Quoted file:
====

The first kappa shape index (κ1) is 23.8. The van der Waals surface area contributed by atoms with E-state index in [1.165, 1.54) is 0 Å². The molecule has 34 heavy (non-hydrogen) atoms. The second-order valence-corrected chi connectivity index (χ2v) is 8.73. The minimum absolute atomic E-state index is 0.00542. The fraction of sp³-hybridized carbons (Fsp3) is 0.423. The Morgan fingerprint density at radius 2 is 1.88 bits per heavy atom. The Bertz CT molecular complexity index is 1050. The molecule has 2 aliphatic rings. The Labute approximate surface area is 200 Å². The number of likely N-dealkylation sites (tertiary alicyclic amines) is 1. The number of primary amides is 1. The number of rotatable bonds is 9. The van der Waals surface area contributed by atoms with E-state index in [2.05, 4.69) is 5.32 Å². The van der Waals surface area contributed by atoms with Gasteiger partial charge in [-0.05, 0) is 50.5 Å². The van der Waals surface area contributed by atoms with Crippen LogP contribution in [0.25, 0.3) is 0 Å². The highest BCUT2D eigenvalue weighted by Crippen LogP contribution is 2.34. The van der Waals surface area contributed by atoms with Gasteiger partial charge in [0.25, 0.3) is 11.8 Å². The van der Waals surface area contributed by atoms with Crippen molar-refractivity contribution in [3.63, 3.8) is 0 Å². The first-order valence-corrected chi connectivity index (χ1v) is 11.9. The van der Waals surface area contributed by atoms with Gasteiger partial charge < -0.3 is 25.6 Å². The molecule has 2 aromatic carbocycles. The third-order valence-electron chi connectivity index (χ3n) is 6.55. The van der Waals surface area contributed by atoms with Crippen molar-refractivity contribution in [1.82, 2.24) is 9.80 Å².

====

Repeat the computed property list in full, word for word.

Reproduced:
The first kappa shape index (κ1) is 23.8. The van der Waals surface area contributed by atoms with E-state index in [1.165, 1.54) is 0 Å². The molecule has 34 heavy (non-hydrogen) atoms. The second-order valence-corrected chi connectivity index (χ2v) is 8.73. The minimum absolute atomic E-state index is 0.00542. The fraction of sp³-hybridized carbons (Fsp3) is 0.423. The Morgan fingerprint density at radius 2 is 1.88 bits per heavy atom. The Bertz CT molecular complexity index is 1050. The molecule has 2 aliphatic rings. The Labute approximate surface area is 200 Å². The number of likely N-dealkylation sites (tertiary alicyclic amines) is 1. The number of primary amides is 1. The number of rotatable bonds is 9. The van der Waals surface area contributed by atoms with E-state index in [2.05, 4.69) is 5.32 Å². The van der Waals surface area contributed by atoms with Gasteiger partial charge in [-0.05, 0) is 50.5 Å². The van der Waals surface area contributed by atoms with Crippen LogP contribution in [0.25, 0.3) is 0 Å². The highest BCUT2D eigenvalue weighted by Crippen LogP contribution is 2.34. The van der Waals surface area contributed by atoms with Gasteiger partial charge in [0.25, 0.3) is 11.8 Å². The van der Waals surface area contributed by atoms with Crippen molar-refractivity contribution in [3.63, 3.8) is 0 Å². The first-order valence-corrected chi connectivity index (χ1v) is 11.9. The van der Waals surface area contributed by atoms with Gasteiger partial charge < -0.3 is 25.6 Å². The molecule has 2 aromatic carbocycles. The third-order valence-electron chi connectivity index (χ3n) is 6.55. The van der Waals surface area contributed by atoms with Crippen molar-refractivity contribution in [1.82, 2.24) is 9.80 Å².